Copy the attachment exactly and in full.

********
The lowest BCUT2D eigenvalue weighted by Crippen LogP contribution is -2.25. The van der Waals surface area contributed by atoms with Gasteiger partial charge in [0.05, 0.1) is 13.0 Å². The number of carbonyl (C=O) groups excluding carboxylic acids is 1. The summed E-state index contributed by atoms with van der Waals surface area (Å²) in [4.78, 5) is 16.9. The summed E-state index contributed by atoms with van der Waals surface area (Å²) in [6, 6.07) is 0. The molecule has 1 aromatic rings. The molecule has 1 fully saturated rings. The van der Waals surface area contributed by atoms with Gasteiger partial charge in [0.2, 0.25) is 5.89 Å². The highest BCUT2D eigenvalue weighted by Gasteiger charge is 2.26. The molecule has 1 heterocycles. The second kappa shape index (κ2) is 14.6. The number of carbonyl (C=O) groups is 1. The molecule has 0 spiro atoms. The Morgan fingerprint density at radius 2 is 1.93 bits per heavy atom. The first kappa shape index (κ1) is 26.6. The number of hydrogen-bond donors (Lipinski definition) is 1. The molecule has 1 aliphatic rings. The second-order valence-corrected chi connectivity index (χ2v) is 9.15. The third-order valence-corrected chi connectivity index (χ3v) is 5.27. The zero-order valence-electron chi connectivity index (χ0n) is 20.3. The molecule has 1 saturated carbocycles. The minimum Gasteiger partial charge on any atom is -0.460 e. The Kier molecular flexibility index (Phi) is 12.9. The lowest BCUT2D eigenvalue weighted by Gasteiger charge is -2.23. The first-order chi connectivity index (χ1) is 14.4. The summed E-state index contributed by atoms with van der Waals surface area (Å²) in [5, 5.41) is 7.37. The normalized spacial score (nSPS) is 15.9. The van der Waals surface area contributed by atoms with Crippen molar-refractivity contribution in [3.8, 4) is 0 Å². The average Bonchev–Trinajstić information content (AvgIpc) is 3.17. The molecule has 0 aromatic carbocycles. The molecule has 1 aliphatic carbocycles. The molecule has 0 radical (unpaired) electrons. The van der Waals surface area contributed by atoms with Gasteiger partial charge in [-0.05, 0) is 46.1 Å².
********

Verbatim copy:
The lowest BCUT2D eigenvalue weighted by Crippen LogP contribution is -2.25. The van der Waals surface area contributed by atoms with Gasteiger partial charge in [0.05, 0.1) is 13.0 Å². The number of carbonyl (C=O) groups excluding carboxylic acids is 1. The summed E-state index contributed by atoms with van der Waals surface area (Å²) in [4.78, 5) is 16.9. The summed E-state index contributed by atoms with van der Waals surface area (Å²) in [6, 6.07) is 0. The molecule has 1 aromatic rings. The molecule has 1 fully saturated rings. The van der Waals surface area contributed by atoms with Gasteiger partial charge in [0.2, 0.25) is 5.89 Å². The highest BCUT2D eigenvalue weighted by Gasteiger charge is 2.26. The molecule has 1 heterocycles. The second kappa shape index (κ2) is 14.6. The number of carbonyl (C=O) groups is 1. The molecule has 0 spiro atoms. The Morgan fingerprint density at radius 2 is 1.93 bits per heavy atom. The first kappa shape index (κ1) is 26.6. The number of hydrogen-bond donors (Lipinski definition) is 1. The molecule has 1 aliphatic rings. The second-order valence-corrected chi connectivity index (χ2v) is 9.15. The third-order valence-corrected chi connectivity index (χ3v) is 5.27. The zero-order valence-electron chi connectivity index (χ0n) is 20.3. The molecule has 1 saturated carbocycles. The minimum Gasteiger partial charge on any atom is -0.460 e. The Kier molecular flexibility index (Phi) is 12.9. The lowest BCUT2D eigenvalue weighted by Gasteiger charge is -2.23. The first-order chi connectivity index (χ1) is 14.4. The summed E-state index contributed by atoms with van der Waals surface area (Å²) in [5, 5.41) is 7.37. The normalized spacial score (nSPS) is 15.9. The van der Waals surface area contributed by atoms with Crippen molar-refractivity contribution in [3.8, 4) is 0 Å². The average Bonchev–Trinajstić information content (AvgIpc) is 3.17. The molecule has 0 aromatic carbocycles. The molecule has 1 aliphatic carbocycles. The molecule has 0 radical (unpaired) electrons. The van der Waals surface area contributed by atoms with Gasteiger partial charge in [-0.05, 0) is 46.1 Å².